The value of field engineers

Posted by Mike Robb on June 18, 2014 @ 3:39 pm

A good field engineer can help improve the process controls based on knowledge and experience, potentially saving money by being able to quickly diagnose problems.

Have you ever worked on a process that was designed based on a computer simulation model? The model can be a very effective design tool to predict how mechanical systems will react with one another. These predications can then be used to help with the design process to allow you to make control philosophy changes and correct problem areas within the control scheme. The models are typically used to assist in the feasibility of large scale process control changes to validate a new control philosophy but can be an expensive investment. There are also limitations—the model can only account for the variables that you know, and the more variables that are present the longer the model will take to ... Continue Reading

Continue ReadingLeave a Comment
VN:F [1.9.22_1171]
Tags:

PID math demystified, part 4

Posted by Scott Hayes on June 11, 2014 @ 12:56 pm

You’ve see the equations, but have you thought about how those elements work together? Part 4: Feed forward

In the first three blog posts (see Part 1Part 2, and Part 3) we covered the basics of PID math. We started with the basic proportional-only controller and worked in the integral and derivative components. Well before get too far, let’s review the proportional-only controller... Continue Reading

Continue ReadingLeave a Comment
VN:F [1.9.22_1171]
Tags:

Growing recent graduates into controls engineers

Posted by Bruce Brandt on June 5, 2014 @ 1:19 pm

Too many recent engineering graduates have never set foot inside a process plant before, or they have very little experience with process control systems. An old friend of mine tells a story about his first project meeting after joining an engineering company fresh out of school. The lead engineer kept saying that it was a “grassroots project,” so my friend finally asked “How do you make paper out of grass roots?” We’ve all been there in one way or another, but what we do isn’t brain surgery. It isn’t even rocket science—though it’s closer. So how do we teach our new graduates to be controls engineers? Many newly minted engineers have never set foot in a process plant or if they have my experience is they got very little exposure to the process control system. The many control theory classes, from my experience, don’t seem to be very tied to the real world but focu... Continue Reading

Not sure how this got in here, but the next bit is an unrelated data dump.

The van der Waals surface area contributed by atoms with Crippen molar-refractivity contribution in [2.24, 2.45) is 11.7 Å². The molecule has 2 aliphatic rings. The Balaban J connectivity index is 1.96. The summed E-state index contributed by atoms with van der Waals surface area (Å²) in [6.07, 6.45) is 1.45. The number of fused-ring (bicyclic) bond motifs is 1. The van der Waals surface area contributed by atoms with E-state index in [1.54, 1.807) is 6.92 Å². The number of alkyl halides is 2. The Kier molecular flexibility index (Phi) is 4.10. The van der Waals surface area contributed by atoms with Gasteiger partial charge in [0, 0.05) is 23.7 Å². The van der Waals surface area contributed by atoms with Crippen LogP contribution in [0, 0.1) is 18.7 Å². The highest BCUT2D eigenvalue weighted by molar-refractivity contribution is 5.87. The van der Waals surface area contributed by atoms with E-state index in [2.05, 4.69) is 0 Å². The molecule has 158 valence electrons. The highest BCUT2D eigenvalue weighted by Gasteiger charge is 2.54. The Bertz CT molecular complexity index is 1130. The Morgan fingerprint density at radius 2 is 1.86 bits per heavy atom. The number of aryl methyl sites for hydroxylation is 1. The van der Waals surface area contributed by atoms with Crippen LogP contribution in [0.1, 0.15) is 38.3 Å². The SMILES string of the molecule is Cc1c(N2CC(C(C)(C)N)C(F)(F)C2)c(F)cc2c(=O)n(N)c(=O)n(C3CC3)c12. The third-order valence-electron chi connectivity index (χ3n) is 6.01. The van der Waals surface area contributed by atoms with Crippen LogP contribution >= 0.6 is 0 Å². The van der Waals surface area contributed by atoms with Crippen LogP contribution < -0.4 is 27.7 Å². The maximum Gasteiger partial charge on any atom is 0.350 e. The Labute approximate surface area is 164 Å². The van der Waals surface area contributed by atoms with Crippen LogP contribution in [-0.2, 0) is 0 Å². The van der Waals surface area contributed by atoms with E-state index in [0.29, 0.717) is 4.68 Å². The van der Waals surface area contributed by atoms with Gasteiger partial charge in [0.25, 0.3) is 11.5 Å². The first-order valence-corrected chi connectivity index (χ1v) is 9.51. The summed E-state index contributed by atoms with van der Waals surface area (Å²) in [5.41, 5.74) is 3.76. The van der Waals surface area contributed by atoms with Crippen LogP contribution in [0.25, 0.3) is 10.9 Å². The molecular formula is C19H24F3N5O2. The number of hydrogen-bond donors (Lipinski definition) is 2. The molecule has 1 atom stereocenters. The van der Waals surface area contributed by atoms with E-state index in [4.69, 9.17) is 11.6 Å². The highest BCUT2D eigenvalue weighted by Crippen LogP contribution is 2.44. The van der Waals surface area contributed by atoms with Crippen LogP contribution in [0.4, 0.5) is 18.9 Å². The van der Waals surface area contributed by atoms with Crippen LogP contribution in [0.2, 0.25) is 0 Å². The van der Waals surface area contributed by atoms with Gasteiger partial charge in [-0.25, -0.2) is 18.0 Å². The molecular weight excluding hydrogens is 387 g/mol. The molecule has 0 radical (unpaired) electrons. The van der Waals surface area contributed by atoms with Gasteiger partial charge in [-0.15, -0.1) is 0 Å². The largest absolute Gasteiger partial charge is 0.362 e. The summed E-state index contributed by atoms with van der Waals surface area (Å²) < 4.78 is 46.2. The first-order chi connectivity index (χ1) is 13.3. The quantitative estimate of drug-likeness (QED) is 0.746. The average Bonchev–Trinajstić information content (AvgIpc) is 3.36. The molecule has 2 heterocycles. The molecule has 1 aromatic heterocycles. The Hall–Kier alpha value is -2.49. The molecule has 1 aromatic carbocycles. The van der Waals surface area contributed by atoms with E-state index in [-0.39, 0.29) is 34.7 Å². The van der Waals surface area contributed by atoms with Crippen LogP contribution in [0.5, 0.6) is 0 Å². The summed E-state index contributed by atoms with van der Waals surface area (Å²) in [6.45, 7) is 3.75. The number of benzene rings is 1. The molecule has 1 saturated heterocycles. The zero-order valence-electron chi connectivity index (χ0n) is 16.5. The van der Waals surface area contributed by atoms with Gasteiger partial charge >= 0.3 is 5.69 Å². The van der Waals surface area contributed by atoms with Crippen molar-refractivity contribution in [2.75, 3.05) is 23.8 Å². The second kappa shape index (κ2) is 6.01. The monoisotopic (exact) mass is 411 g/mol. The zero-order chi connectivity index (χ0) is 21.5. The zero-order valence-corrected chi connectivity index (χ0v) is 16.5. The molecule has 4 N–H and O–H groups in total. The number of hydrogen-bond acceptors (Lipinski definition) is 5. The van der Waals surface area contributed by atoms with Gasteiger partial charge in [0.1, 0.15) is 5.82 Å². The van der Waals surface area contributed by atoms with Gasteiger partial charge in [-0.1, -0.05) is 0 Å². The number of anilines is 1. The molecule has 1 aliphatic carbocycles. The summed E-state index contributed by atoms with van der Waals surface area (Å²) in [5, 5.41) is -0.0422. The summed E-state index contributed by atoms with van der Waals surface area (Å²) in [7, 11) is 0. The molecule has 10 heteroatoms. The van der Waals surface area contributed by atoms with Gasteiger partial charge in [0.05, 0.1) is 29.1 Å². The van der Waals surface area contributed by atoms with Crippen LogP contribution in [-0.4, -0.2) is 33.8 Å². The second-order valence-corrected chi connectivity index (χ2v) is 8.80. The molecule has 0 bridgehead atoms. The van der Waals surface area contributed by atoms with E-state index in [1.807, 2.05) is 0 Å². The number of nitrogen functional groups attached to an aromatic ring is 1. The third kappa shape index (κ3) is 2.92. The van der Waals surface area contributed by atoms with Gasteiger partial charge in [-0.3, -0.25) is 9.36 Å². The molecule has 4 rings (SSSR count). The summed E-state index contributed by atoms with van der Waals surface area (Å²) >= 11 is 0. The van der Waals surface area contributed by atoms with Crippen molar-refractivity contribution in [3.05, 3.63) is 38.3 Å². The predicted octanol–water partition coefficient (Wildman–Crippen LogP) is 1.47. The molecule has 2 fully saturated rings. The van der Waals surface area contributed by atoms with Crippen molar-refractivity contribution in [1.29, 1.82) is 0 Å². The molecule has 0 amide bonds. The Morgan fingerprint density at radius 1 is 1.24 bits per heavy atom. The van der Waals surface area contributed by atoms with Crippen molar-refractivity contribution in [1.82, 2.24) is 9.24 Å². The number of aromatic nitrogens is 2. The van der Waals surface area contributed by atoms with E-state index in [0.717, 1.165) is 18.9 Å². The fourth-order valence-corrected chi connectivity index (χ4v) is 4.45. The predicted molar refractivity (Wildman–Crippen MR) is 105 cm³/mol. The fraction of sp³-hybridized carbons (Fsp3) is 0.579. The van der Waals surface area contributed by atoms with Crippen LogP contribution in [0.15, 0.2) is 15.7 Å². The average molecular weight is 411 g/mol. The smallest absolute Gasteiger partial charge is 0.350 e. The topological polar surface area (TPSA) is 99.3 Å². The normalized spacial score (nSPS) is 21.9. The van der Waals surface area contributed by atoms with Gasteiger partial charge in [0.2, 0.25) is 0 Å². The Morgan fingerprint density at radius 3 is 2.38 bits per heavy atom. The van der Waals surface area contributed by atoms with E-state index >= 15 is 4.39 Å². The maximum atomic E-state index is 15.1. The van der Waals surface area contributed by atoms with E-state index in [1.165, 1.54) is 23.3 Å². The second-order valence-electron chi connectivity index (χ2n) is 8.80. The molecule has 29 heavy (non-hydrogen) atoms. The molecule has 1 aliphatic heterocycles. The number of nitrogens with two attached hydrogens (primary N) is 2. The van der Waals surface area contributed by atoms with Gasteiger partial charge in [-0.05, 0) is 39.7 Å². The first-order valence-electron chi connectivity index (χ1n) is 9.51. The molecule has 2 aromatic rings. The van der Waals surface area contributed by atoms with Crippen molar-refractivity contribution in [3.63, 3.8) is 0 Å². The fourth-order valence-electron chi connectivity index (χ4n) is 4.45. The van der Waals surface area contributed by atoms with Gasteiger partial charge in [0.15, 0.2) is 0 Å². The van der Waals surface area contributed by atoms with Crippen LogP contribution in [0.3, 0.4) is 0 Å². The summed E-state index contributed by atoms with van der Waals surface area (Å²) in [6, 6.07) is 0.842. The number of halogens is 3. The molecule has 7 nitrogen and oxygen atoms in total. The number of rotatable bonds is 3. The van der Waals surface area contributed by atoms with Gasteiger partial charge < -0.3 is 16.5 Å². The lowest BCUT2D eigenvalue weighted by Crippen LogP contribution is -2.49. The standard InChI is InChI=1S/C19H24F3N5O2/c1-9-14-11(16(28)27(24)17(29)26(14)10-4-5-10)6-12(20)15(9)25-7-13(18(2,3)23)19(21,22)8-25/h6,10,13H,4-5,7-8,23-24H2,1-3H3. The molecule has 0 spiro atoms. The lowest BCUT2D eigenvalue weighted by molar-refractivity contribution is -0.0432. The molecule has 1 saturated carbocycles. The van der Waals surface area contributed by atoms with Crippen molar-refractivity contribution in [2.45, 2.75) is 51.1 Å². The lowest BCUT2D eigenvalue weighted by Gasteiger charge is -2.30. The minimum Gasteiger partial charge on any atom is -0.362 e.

Continue ReadingView Comments (1)
VN:F [1.9.22_1171]
Tags:

Webinar Recap: Front-End Loading for Control System Migration

Posted by Paul Galeski on June 2, 2014 @ 3:11 pm

Webinar Recap: Front-End Loading for Control System Migration We’re glad so many of you could join us for the Front-End Loading (FEL) webinar on Thursday! Speakers Nick Sands, Matt Sigmon and Charles Skeen addressed a number of common migration concerns and shared how a three-step FEL process can help minimize risk and identify potential process improvements. If you couldn’t make it to the webinar, here’s a brief recap of what you missed: The Project Dilemma Do you want your project done fast, cheap or well? Without FEL, you’ll be facing challenges with all three. And the further along you get, the more expensive it becomes to make changes to your initial project plan. The most common mistake that occurs in the absence of front-end loading is the failure to establish complete requirements for systems and control functions. “Going ah... Continue Reading

Continue ReadingLeave a Comment
VN:F [1.9.22_1171]
Tags:

Programming PLCs: Keep the documentation clear and simple

Posted by Miguel Gutierrez on May 21, 2014 @ 10:24 am

Poor programmable logic controller documentation and housekeeping can lead to unnecessary troubleshooting and downtime. Keep it simple in order to avoid the possible risks and confusion.

There are different rules and programming methods that are needed based on the hardware and software being used. Programming in a Siemens programmable logic controller (PLC) is not identical to programming in an Allen-Bradley PLC. There are general good practices that should be followed in any programming. The obvious is to have the program function and control as desired. Maintaining good documentation and housekeeping are good general practices in programming. Code should be easily read and understood by programming colleagues and customers. Poor documentation and housekeeping can add unnecessary time to troubleshooting, downtime, and programming. Programming structure... Continue Reading

Continue ReadingLeave a Comment
VN:F [1.9.22_1171]
Tags: